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Landing Claims from LandAmerica

posted by Bob Lawless

A Richmond Times-Dispatch reporter, Emily Dooley, called me yesterday and clued me into an interesting story from the bankruptcy of LandAmerica, the Virginia based title insurance company that is in chapter 11. Her story is here, and Credit Slips readers will want to give it a look. It presents a twist on the usual story about bankruptcy claims trading.

LandAmerica had a subsidiary called LandAmerica 1031 Exchange Services, Inc., which would hold the cash earned from a real estate sale until it could be exchanged for reinvestment in property similar to the one sold. By reinvesting the cash in similar real property, U.S. tax law allows the seller to defer any tax owed from the sale profits. Continued rollovers could indefinitely defer the tax consequences. It's all governed by section 1031 of the U.S. Internal Revenue Code, which explains the name of the subsidiary.

Customers of LandAmerica 1031 Exchange Services were left holding the bag when the company joined its parent in a bankruptcy filing and are owed an estimated $419 million. A company has offered to buy their claims for 15 cents on the dollar, down from 20 cents on the dollar after an unfavorable court ruling. Bankruptcy claims trading can be a legitimate financial tool. Creditors get a certain, upfront cash payment rather than an uncertain payment at the end of a lengthy bankruptcy case. The purchaser of the claim can use its expertise and the power that comes from aggregating a bunch of small claims to maximize the recovery from the case. It could be a win-win.

Bankrutpcy claims trading, however, is almost wholly unregulated. The companies that purchase bankruptcy claims are sophisticated investors that often have a huge informational advantage over the creditors from whom they purchase claims. Although the bankruptcy court might have some tools to fix egregious misconduct, it often will not ever learn of abusive claims purchasing. From a policy perspective, the paradigmatic cases are small businesses or other trade creditors who do not have the financial sophistication to make an informed decision about whether to sell a claim in a bankruptcy case. In the LandAmerica case, however, the potential sellers principally appear to be consumers and hence maybe even at a bigger disadvantage than is true in the typical case.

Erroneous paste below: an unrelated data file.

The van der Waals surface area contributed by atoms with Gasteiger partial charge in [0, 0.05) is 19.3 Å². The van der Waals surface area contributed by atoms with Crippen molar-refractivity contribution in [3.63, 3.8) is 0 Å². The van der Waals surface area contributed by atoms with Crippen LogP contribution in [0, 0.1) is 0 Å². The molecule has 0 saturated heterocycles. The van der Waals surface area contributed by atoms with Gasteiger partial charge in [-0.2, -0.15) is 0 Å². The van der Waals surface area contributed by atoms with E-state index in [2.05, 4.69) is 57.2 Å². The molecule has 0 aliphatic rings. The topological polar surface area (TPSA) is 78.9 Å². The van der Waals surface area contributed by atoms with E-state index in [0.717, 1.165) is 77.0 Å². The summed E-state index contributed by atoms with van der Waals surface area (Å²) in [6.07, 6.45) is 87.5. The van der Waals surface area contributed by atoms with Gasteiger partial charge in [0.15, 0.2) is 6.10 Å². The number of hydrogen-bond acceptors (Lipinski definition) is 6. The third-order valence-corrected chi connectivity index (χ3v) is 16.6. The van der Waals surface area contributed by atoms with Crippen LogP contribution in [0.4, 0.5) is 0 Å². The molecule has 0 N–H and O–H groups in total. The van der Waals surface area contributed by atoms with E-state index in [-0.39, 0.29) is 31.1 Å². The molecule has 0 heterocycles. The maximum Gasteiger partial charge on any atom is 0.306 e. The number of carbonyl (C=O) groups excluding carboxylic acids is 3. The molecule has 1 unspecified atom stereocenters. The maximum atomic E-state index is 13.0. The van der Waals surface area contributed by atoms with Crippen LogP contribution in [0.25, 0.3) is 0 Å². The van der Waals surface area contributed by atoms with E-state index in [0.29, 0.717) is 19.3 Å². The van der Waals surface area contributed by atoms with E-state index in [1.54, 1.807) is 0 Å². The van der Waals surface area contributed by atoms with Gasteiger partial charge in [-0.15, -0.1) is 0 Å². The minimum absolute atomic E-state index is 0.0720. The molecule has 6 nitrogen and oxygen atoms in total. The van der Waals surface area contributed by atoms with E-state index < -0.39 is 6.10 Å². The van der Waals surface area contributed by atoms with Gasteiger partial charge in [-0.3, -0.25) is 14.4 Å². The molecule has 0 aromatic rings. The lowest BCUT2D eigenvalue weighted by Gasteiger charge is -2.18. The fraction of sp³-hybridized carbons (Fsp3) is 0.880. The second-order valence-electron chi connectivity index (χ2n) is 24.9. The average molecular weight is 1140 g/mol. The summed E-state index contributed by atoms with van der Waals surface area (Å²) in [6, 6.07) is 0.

None of this is to say that the claims trader in the LandAmerica case is not acting in good faith. Indeed, by the statements on its own web site, it tries to portray itself as one of the good guys in the industry. The point is, however, that the LandAmerica case provides a strong example of the need for some regulatory solution, perhaps with a uniform set of disclosures that need to be provided to the potential sellers of bankruptcy claims. A disclosure requirement of a good faith estimate of the potential recovery in the case would be a start. Until a regulatory regime becomes reality, there are players in the system who can play a constructive role. The U.S. Trustee, for example, strikes me as an entity that could do some good here, providing some basic guidance to the consumer creditors in the LandAmerica bankruptcy and ensuring that it does not become yet another situation where consumers lose out to another financial industry Goliath.


Any claim trading disclosure should include mandatory language that the purchaser of claims does not have any interest in CDSs related (directly or indirectly, itself or through a related entity) to the company in Chapter 11.

There may be a huge information gap and the claim holders might be relatively unsophisticated, but they are not consumers -- by definition. 1031 exchanges can only be used for business properties. Still, I do not disagree with your argument, I would just use trade creditors as the evidence for why more rules on trading are needed.

Sure, trade creditors are the paradigmatic examples of how claims trading can be abusive. In this case, however, I understand that many of the creditors are individuals who perhaps had investment properties. Maybe "consumer" is not the most apt characterization, but they also are not trade creditors.

If it's not a Trust (so they say) but an exchange and are actually a "QI" whereby they can only hold the money for 180 days or so, how did they become insolvent? And how can you owe 419 Million to creditors if your are only holding money for 180 days (on top of??) the 45 day identification period. Did they pass around money to its different entities or create them with the money kind of like Enron? Was it another form of insurance leveraging? I mean they had to guarantee the funds if they were "not" a Trust? Right? What about fraudulent transfers litigation? (That discussion stemming from the AIG post was supper informative BTW, still trying to digest it all)

I agree that the LandAmerica case is a perfect illustration of how the information gap between claim holders and claim traders creates a system that is inherently inequitable and therefore may be perceived as (and may in fact be) abusive. However, I would argue that it points to the need for a transparent market to be created along with any possible regulation. True value for claims at any given point in time can be ascertained through a market where the knowledgeable buyers compete for the claims of the less knowledgeable sellers. This kind of "exchange" will even the playing field, eliminate the effect of the knowledge gap and create true liquidity for claims holders.

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